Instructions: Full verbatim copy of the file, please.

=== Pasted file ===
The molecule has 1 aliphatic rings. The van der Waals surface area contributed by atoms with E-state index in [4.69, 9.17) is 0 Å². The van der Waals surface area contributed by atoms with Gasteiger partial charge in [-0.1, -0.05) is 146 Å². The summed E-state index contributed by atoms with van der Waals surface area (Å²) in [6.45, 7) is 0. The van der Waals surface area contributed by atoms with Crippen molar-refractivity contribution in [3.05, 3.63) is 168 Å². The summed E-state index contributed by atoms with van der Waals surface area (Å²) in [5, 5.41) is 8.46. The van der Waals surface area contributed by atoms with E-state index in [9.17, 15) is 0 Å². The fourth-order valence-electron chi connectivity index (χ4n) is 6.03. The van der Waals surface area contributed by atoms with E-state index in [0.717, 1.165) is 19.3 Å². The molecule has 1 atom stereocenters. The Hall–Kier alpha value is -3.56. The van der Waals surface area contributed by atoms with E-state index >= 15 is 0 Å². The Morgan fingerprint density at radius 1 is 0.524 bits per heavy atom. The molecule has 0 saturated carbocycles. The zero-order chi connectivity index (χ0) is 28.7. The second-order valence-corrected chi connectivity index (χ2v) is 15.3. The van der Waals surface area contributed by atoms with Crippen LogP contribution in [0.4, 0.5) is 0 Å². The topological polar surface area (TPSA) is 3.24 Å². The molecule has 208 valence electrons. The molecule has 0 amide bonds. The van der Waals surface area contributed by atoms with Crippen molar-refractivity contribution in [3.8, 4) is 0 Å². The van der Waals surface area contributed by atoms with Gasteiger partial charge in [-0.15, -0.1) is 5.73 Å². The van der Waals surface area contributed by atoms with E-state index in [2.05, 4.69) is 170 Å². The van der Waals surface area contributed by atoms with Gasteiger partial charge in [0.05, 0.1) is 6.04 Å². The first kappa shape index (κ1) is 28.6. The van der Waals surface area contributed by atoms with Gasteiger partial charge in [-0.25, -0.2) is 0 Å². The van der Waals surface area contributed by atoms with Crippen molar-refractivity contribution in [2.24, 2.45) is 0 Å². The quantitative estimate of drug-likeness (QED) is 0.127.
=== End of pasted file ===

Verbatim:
The molecule has 1 aliphatic rings. The van der Waals surface area contributed by atoms with E-state index in [4.69, 9.17) is 0 Å². The van der Waals surface area contributed by atoms with Gasteiger partial charge in [-0.1, -0.05) is 146 Å². The summed E-state index contributed by atoms with van der Waals surface area (Å²) in [6.45, 7) is 0. The van der Waals surface area contributed by atoms with Crippen molar-refractivity contribution in [3.05, 3.63) is 168 Å². The summed E-state index contributed by atoms with van der Waals surface area (Å²) in [5, 5.41) is 8.46. The van der Waals surface area contributed by atoms with E-state index in [9.17, 15) is 0 Å². The fourth-order valence-electron chi connectivity index (χ4n) is 6.03. The van der Waals surface area contributed by atoms with E-state index in [0.717, 1.165) is 19.3 Å². The molecule has 1 atom stereocenters. The Hall–Kier alpha value is -3.56. The van der Waals surface area contributed by atoms with E-state index >= 15 is 0 Å². The Morgan fingerprint density at radius 1 is 0.524 bits per heavy atom. The molecule has 0 saturated carbocycles. The zero-order chi connectivity index (χ0) is 28.7. The second-order valence-corrected chi connectivity index (χ2v) is 15.3. The van der Waals surface area contributed by atoms with Crippen LogP contribution in [0.4, 0.5) is 0 Å². The topological polar surface area (TPSA) is 3.24 Å². The molecule has 208 valence electrons. The molecule has 0 amide bonds. The van der Waals surface area contributed by atoms with Crippen molar-refractivity contribution in [3.8, 4) is 0 Å². The van der Waals surface area contributed by atoms with Gasteiger partial charge in [-0.15, -0.1) is 5.73 Å². The van der Waals surface area contributed by atoms with E-state index in [2.05, 4.69) is 170 Å². The van der Waals surface area contributed by atoms with Gasteiger partial charge in [0.05, 0.1) is 6.04 Å². The first kappa shape index (κ1) is 28.6. The van der Waals surface area contributed by atoms with Gasteiger partial charge in [-0.25, -0.2) is 0 Å². The van der Waals surface area contributed by atoms with Crippen molar-refractivity contribution in [2.24, 2.45) is 0 Å². The quantitative estimate of drug-likeness (QED) is 0.127.